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Today's Stichomancy for Hugh Jackman

The first excerpt represents the past or something you must release, and is drawn from The Cruise of the Jasper B. by Don Marquis:

were keen enough to see that it might be used as a lever with which to force more money from me. For when I demanded that they take the box away with them and dispose of it, they only laughed at me. They said that they had had enough of that box. They had delivered the goods--that was the phrase they used--and they wanted more money. And they said they would not leave until they got it. They threatened, unless I gave them the money at once, to leave the place and get word to the police of the presence of the box in my apartment.

"I was in no mental condition to combat and get the better of them. I felt myself to be entirely in their power. I saw only

The second excerpt represents the present or the deciding factor of the moment, and is drawn from Tarzan of the Apes by Edgar Rice Burroughs:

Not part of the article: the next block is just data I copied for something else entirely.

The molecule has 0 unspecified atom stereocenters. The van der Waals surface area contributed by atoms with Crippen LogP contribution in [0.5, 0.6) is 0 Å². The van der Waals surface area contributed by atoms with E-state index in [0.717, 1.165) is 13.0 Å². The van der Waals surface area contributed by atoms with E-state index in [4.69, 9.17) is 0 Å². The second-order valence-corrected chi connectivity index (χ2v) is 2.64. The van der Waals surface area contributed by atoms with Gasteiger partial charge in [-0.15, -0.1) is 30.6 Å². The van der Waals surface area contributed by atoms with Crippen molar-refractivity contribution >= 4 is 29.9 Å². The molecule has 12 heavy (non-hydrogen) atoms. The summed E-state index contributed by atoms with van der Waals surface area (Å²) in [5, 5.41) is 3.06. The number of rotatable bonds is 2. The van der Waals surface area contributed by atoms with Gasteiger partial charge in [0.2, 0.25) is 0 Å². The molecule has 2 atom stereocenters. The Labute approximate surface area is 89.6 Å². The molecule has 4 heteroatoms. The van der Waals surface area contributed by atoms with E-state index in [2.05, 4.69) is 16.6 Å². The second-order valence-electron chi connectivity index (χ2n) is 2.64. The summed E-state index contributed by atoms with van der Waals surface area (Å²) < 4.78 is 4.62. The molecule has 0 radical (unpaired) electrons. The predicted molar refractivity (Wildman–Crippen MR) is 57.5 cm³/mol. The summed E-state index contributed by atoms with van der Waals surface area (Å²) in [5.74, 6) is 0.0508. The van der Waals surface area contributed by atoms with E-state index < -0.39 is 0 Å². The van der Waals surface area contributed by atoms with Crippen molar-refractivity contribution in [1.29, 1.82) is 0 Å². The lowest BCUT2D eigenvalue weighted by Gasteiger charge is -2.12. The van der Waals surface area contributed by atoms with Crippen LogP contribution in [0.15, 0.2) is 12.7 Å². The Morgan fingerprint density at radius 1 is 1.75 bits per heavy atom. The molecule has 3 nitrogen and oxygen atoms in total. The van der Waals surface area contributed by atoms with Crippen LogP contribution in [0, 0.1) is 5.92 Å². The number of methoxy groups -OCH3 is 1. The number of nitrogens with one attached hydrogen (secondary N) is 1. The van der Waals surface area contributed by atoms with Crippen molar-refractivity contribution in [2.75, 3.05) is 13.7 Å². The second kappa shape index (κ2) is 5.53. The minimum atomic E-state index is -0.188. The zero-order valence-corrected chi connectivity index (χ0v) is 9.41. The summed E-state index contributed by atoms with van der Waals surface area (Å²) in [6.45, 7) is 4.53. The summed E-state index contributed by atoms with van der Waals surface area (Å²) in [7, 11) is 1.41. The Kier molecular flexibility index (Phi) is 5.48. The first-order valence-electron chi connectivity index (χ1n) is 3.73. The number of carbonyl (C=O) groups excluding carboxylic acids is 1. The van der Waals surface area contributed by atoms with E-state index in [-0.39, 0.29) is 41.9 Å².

conjured in their poor brains only the most frightful of superstitious explanations.

They stood in little groups, talking in low tones, and ever casting affrighted glances behind them from their great rolling eyes.

Tarzan of the Apes watched them for a while from his lofty perch in the great tree. There was much in their demeanor which he could not understand, for of superstition he was ignorant, and of fear of any kind he had but a vague conception.

The sun was high in the heavens. Tarzan had not broken


Tarzan of the Apes
The third excerpt represents the future or something you must embrace, and is drawn from The Recruit by Honore de Balzac:

evening to watch her countenance: some out of true friendship, but most of them to detect the secret of her seclusion.

They found the countess seated as usual, at the corner of the great fireplace in her salon, a room almost as unpretentious as the other salons in Carentan; for, in order not to wound the narrow view of her guests, she denied herself the luxuries to which she was accustomed. The floor of her reception room was not even waxed, the walls were still hung with dingy tapestries; she used the country furniture, burned tallow candles, and followed the customs of the town,--adopting provincial life, and not shrinking from its pettiness or its many disagreeable privations. Knowing, however, that her guests would